In this paper I will discuss Richard Holton’s defence of dispositionalism that all properties are essentially dispositional. By way of countering the objection that dispositionalism generates an infinite regress, Holton attempts to advance a consistent model of possible worlds where all truths are dispositional truths. But I will argue that the simple conditional analysis of dispositions, on which Holton’s model is built, is so mistaken that Holton’s model fails to serve his goal. What is more, it is not likely that (...) we can successfully materialize the driving idea of Holton’s model on an appropriately revised version of the conditional analysis of dispositions. Finally, I will discuss the lesson on the methodology of philosophy that we can learn from Holton’s failure. (shrink)
The lack of attention to sustainability, as a concept with multiple dimensions, has presented a developmental gap in green marketing literature, sustainability, and marketing literature for decades. Based on the established premise of customer–corporate (C–C) identification, in which consumers respond favorably to companies with corporate social responsibility initiatives that they identify with, we propose that consumers would respond similarly to companies with sustainability initiatives. We postulate that consumers care about protecting and preserving favorable economic environments (an economic dimension of sustainability) (...) as much as they care about natural environments. Thus, we investigate how two sustainability dimensions (i.e., environmental and economic) and price can influence consumer responses. Using an experimental method, we demonstrate that consumers favor sustainability in both dimensions by giving positive evaluations of the company and purchase intent. In addition, consumers respond more negatively to poor company sustainability than to high company sustainability. In comparison, consumers respond more negatively to the company’s poor commitment to caring for the environment than to the company’s poor commitment to economic sustainability. We also find that consumers do not respond favorably to low prices when they have information about the firm’s poor environmental sustainability. Finally, we find support for an interaction effect between consumer support for sustainability and corporate sustainability; that is, consumers evaluate a company more favorably if the company shares the consumers’ social causes. Overall, we conclude, from our empirical study, support for the idea that consumers do respond to multiple dimensions of sustainability. (shrink)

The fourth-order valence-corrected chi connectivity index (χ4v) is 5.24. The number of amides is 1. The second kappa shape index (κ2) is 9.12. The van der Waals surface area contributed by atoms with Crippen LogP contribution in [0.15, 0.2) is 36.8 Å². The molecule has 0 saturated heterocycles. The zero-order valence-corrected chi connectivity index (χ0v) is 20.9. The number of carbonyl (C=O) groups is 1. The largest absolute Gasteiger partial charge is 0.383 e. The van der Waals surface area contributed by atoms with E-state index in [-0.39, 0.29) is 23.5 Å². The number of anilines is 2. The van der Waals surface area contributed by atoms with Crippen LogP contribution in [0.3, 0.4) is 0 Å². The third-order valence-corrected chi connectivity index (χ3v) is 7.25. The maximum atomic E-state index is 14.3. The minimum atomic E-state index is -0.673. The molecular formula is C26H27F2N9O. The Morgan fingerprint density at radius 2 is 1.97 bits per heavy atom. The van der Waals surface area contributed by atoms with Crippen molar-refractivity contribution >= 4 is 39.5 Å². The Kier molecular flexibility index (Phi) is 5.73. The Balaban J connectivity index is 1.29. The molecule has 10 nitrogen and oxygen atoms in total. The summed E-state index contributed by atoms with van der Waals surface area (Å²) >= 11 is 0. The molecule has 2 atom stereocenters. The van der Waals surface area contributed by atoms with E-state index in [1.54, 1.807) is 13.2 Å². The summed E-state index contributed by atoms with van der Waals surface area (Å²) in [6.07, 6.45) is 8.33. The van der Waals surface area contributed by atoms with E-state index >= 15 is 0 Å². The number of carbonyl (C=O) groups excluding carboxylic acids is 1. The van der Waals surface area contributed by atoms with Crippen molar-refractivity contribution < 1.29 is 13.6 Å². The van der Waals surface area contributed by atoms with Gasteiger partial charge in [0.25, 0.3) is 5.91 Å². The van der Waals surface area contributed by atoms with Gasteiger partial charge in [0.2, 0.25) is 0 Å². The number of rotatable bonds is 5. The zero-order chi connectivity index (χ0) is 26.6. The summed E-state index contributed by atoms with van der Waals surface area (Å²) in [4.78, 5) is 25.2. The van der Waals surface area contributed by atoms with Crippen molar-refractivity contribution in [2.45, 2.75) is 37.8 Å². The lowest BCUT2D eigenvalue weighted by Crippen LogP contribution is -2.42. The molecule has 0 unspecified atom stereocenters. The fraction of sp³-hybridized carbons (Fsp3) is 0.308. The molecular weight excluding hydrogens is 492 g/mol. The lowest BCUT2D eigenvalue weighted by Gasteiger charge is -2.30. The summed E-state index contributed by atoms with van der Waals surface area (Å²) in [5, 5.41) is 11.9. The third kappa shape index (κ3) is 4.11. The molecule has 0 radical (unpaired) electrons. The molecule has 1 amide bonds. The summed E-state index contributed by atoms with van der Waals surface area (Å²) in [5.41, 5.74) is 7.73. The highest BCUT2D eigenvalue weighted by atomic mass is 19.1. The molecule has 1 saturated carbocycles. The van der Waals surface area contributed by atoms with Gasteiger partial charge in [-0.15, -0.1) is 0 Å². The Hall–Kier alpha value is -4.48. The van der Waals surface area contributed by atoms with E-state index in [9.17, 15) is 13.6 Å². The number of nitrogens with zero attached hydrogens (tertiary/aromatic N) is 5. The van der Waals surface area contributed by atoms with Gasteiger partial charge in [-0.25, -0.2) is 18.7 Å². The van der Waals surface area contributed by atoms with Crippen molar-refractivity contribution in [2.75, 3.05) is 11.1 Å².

Syntactic complexity effects have been investigated extensively with respect to comprehension . According to one prominent class of accounts , certain structures cause comprehension difficulty due to their scarcity in the language. But why are some structures less frequent than others? In two elicited-production experiments we investigated syntactic complexity effects in relative clauses and wh-questions varying in whether or not they contained non-local dependencies. In both experiments, we found reliable durational differences between subject-extracted structures and object-extracted structures : Participants took (...) longer to begin and produce object-extractions. Furthermore, participants were more likely to be disfluent in the object-extracted constructions. These results suggest that there is a cost associated with planning and uttering the more syntactically complex, object-extracted structures, and that this cost manifests in the form of longer durations and disfluencies. Although the precise nature of this cost remains to be determined, these effects provide one plausible explanation for the relative rarity of object-extractions: They are more costly to produce. (shrink)
One of the greatest problems facing luxury goods firms in a globalizing market is that of counterfeiting. The purpose of this paper is to analyze the different types of counterfeiting that take place in thefashion industry and the ethical issues raised. We argue that the problem partly lies in the industry itself. Copying of designs is endemic and condoned, which raises several ethical dilemmas in passing judgment on the practice of counterfeiting. We analyze the ethical issues in a number of (...) different types of counterfeiting encountered in the fashion industry. We conclude with some observations on the general implications for ethics in intellectual property rights. (shrink)